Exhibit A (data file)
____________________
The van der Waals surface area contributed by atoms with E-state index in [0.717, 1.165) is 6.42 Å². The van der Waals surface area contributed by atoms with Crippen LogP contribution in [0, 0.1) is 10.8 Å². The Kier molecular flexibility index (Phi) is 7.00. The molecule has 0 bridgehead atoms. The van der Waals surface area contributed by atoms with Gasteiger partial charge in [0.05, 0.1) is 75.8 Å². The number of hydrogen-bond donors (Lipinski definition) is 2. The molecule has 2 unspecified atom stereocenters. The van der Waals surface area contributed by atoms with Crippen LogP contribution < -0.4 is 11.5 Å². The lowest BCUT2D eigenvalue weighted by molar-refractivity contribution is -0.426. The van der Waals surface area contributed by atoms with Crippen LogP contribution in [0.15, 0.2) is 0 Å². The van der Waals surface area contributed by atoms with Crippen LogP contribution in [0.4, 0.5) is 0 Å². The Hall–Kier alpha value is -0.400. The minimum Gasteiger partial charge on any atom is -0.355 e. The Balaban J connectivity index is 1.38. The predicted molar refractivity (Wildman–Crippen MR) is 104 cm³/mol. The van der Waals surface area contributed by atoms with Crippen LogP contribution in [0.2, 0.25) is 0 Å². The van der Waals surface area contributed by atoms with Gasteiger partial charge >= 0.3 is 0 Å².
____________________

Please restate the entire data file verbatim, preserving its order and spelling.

The van der Waals surface area contributed by atoms with E-state index in [0.717, 1.165) is 6.42 Å². The van der Waals surface area contributed by atoms with Crippen LogP contribution in [0, 0.1) is 10.8 Å². The Kier molecular flexibility index (Phi) is 7.00. The molecule has 0 bridgehead atoms. The van der Waals surface area contributed by atoms with Gasteiger partial charge in [0.05, 0.1) is 75.8 Å². The number of hydrogen-bond donors (Lipinski definition) is 2. The molecule has 2 unspecified atom stereocenters. The van der Waals surface area contributed by atoms with Crippen LogP contribution < -0.4 is 11.5 Å². The lowest BCUT2D eigenvalue weighted by molar-refractivity contribution is -0.426. The van der Waals surface area contributed by atoms with Crippen LogP contribution in [0.15, 0.2) is 0 Å². The van der Waals surface area contributed by atoms with Crippen LogP contribution in [0.4, 0.5) is 0 Å². The Hall–Kier alpha value is -0.400. The minimum Gasteiger partial charge on any atom is -0.355 e. The Balaban J connectivity index is 1.38. The predicted molar refractivity (Wildman–Crippen MR) is 104 cm³/mol. The van der Waals surface area contributed by atoms with Crippen LogP contribution in [0.2, 0.25) is 0 Å². The van der Waals surface area contributed by atoms with Gasteiger partial charge >= 0.3 is 0 Å².